I’ve been listening to music for the past hour. They say that the music that you listened to in high school remains your music of choice throughout your life, and that has been mostly true for this flight. While the rest of the plane sleeps, I’ve been rocking out to Bowie, the Velvet Underground, Bob Dylan, The Clash, Pink Floyd (early Syd Barrett stuff), Talking Heads, and Wire. It’s 4:55 a.m., New York time. Eight hours in the air. Six more to go. Can I go the entire flight without urinating? That’s the question, isn’t it?
One-hour and forty-five minutes until we land. About three hours ago, the girl in the middle seat got up to use the bathroom, so I decided to do the same, to keep the disturbances to a minimum. The flight attendants gave out a snack a few hours ago. Even the snack had a bit of Indian flair: a little bread roll with apricot chai cream cheese, and a tiny bag of m&m’s. Although I was pretty tired, I decided to check out the in-flight entertainment. The movies were pretty current, but being a MoviePass maven, I’d seen nearly all fo the ones that I had wanted to see. I did find one that I missed, though: All the Money in the World, the film about the kidnapping of J. Paul Getty’s grandson, and how, despite being the richest man in the world, he held off paying the ransom until the kidnappers cut off his grandson’s ear. Excellent movie, and it helped two hours pass by. I just finished reading the latest issue of Out. I also ate two Kind bars. I’m starving. They still haven’t turned on the cabin lights, even though we’re 90 minutes from landing. I hope they serve breakfast soon. This is the longest non-stop flight I’ve ever been on. I don’t know how my fellow Mission Rabies travelers can withstand a five hour layover in Mumbai after a flight like this. They admitted that my itinerary, i.e. staying overnight in Mumbai and flying to Goa the next day, was probably the better way to do it. Especially since there’s nothing pressing to do on Saturday in Goa. Sunday is the first official day, where we have orientation. I hope the orientation isn’t an all day affair. It would be nice to go into the town and see some sights.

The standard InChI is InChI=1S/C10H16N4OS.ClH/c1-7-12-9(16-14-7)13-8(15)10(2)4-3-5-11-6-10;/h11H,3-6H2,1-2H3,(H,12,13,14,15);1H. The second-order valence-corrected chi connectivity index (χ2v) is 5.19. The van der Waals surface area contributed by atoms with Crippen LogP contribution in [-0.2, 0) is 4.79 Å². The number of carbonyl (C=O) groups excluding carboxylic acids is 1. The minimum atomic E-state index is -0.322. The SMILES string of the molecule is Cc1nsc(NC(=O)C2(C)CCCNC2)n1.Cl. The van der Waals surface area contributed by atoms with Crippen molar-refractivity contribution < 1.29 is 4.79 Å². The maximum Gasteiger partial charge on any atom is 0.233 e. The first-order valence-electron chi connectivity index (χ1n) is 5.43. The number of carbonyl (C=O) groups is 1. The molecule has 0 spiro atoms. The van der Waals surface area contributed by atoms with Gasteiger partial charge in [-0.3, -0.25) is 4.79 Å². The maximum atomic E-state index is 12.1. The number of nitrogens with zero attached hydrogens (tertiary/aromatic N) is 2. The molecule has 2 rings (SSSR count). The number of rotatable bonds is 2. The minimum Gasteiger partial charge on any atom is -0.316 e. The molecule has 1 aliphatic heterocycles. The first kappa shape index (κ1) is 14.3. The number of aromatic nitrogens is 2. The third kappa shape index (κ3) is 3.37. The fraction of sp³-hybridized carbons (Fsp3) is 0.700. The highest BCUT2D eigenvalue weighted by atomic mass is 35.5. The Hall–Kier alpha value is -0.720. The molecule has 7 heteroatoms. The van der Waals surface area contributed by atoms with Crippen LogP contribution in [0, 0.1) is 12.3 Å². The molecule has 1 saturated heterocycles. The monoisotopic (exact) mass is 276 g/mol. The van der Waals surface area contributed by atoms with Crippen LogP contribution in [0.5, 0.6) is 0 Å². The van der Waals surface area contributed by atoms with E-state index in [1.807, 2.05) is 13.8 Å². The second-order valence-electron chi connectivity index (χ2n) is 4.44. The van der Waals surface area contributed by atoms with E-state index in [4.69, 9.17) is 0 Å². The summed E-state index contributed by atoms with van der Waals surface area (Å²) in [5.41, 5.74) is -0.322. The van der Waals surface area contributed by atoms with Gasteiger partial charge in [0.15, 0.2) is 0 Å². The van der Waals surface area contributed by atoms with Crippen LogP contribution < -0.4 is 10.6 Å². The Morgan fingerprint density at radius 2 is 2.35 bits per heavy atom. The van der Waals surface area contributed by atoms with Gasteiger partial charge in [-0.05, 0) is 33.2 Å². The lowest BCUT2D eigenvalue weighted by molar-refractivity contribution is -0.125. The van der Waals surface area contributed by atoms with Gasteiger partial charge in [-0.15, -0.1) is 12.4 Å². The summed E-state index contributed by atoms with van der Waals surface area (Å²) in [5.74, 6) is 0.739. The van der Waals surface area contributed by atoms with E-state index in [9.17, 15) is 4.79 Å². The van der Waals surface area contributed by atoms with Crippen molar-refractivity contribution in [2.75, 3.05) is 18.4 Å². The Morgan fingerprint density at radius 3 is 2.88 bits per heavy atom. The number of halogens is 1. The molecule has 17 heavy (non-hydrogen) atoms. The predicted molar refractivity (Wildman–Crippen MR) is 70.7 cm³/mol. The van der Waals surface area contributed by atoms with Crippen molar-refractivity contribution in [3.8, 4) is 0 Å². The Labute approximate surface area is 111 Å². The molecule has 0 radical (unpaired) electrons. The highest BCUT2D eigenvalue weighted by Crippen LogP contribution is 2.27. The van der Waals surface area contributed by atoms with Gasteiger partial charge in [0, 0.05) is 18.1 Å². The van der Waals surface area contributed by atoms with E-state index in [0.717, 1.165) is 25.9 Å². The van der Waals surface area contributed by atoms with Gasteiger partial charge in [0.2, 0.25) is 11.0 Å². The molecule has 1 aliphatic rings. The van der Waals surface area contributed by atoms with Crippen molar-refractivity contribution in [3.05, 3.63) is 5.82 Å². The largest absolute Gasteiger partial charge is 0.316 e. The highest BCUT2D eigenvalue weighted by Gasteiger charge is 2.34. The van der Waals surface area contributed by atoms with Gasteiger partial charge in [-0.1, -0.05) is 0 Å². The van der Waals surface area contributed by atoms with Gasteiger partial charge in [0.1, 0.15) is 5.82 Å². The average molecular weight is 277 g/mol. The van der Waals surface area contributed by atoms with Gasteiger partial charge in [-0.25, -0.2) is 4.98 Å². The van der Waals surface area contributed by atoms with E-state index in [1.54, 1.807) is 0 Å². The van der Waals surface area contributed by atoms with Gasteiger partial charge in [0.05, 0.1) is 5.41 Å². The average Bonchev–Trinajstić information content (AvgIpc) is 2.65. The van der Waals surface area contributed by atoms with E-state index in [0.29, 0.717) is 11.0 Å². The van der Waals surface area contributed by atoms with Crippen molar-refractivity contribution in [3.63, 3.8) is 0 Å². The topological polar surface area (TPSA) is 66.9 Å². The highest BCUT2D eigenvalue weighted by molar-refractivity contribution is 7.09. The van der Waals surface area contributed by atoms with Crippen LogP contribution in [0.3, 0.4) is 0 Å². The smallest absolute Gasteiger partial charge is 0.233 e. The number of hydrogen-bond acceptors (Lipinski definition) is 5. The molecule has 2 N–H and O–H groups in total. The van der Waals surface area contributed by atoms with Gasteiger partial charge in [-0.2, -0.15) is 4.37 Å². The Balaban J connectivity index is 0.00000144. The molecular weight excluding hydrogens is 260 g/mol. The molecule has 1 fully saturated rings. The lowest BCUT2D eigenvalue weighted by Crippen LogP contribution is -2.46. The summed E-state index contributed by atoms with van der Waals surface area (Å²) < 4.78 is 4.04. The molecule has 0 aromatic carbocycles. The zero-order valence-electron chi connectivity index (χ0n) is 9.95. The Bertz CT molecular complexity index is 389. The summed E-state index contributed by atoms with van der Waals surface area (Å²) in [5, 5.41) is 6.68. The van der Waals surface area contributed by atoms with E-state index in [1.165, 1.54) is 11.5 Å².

Cabin lights just came on. Next post will hopefully be from my hotel room in Mumbai, or better yet, from the poolside at our hotel in Goa!
I am delighted to announce that in February 2020, I will once again be joining a team of Mission Rabies volunteers on another vaccination drive. The destination: Ghana! Our intention, as always, is to vaccinate as many dogs as possible, with a goal of immunizing 70% of the dog population. At this level of immunity, the rabies cycle is broken. To do this type of work is expensive and requires many resources. If you support the work that I am doing with this amazing organization, I ask that you make a donation to the cause. Every dollar helps.